In the end it was former Transport Minister Tony McNulty who announced the Government’s decision to turn down development of the site.

Whilst the Government fully recognises the nation’s and industry’s needs for additional container port capacity in order to meet future economic demand, every proposed port development must be justified on its own merits.

‘One important factor in the making of this decision was the environmental impact of the proposals on internationally protected sites,’ said Alastair.

The proposed Dibden Bay site, across the River Test from the current port, was created by the disposal of dredged materials in earlier decades and has become a site of internationally important wildlife habitats. The UK Government agency English Nature said the development would have a detrimental effect on two Special Areas of Conservation, one Special
Protection Area, and eight Sites of Special Scientific Interest.

Alastair is keen not to ruffle feathers once more with careless talk about Dibden Bay but in measured tones he said: “Dibden Bay is a site for consideration as part of the long-term planning work we are doing to consider what the port might look like in the next 40 to 50 years.

“Fifteen years ago our plans for Dibden Bay were for a container port with large cranes.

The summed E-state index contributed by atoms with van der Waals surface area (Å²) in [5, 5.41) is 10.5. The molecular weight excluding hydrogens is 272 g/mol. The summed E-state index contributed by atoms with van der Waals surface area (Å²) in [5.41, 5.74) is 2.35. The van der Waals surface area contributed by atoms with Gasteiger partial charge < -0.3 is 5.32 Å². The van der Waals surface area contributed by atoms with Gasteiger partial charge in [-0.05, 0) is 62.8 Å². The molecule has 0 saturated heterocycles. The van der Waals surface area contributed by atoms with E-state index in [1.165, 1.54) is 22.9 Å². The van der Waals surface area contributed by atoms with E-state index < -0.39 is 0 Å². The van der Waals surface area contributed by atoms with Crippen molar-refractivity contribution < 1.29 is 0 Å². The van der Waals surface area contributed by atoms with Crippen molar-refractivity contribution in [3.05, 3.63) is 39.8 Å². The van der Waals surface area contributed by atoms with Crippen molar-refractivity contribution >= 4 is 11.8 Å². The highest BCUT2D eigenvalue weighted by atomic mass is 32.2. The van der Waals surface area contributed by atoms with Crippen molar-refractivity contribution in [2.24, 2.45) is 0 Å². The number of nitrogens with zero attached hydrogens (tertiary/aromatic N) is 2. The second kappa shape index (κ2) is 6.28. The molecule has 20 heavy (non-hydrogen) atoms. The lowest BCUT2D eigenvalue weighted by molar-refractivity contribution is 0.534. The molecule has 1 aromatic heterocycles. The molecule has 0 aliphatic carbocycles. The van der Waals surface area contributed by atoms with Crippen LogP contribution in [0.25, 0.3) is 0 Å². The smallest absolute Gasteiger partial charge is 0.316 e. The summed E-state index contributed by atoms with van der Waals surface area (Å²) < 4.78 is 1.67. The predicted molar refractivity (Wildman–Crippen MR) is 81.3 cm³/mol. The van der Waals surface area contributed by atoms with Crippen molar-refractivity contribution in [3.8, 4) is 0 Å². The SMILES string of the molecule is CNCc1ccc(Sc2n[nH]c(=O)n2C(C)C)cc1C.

“Our investment in the existing container port now means we can support container operations in the current location into the future.

“It is appropriate for us to consider Dibden Bay as part of the mix.”

Coming from an aviation background, Alastair joins other high-flyers from the industry.

David Noyes, CEO Carnival UK (ex British Airways), Kevin George, CEO at Red Funnel, who was previously Managing Director at Monarch Airlines, and Dave Lees, who is Managing Director at Southampton Airportare all helping to shape Southampton’s future.

Alastair has extensive experience of the transport sector, including Heathrow’s Terminal 4 and London Southend Airport and is recognised for his operational, business development and customer service skills. He is already making his mark in Southampton.

“I am looking at how we can put the customer first in everything we do. The team who manage the port and the staff who make it what it is, have been very effective in getting us to this stage.

“I am literally removing walls within the offices so we can work together, communicate in a better way and understand what we are doing day to day.

“We are upgrading railway sidings at present and multi million pound improvements have been made to the fruit terminal and on an on-going basis we are maintaining roads, quaysides and channels,” he said.

He is clear the port cannot operate in isolation. It is inextricably linked with the wider city and the region beyond.

The ABP Half Marathon has proved to be hugely popular and in 2017 there will be a full marathon course too. It is a great example of the port getting involved in the lifeblood of the city and Alastair is taking a particular interest in the 2017 event.

“We are pleased to continue to support this event and I plan to run the half marathon if I start my training soon!

“This event is a great example of the port and city working together and there is more we can and will be doing in the future.”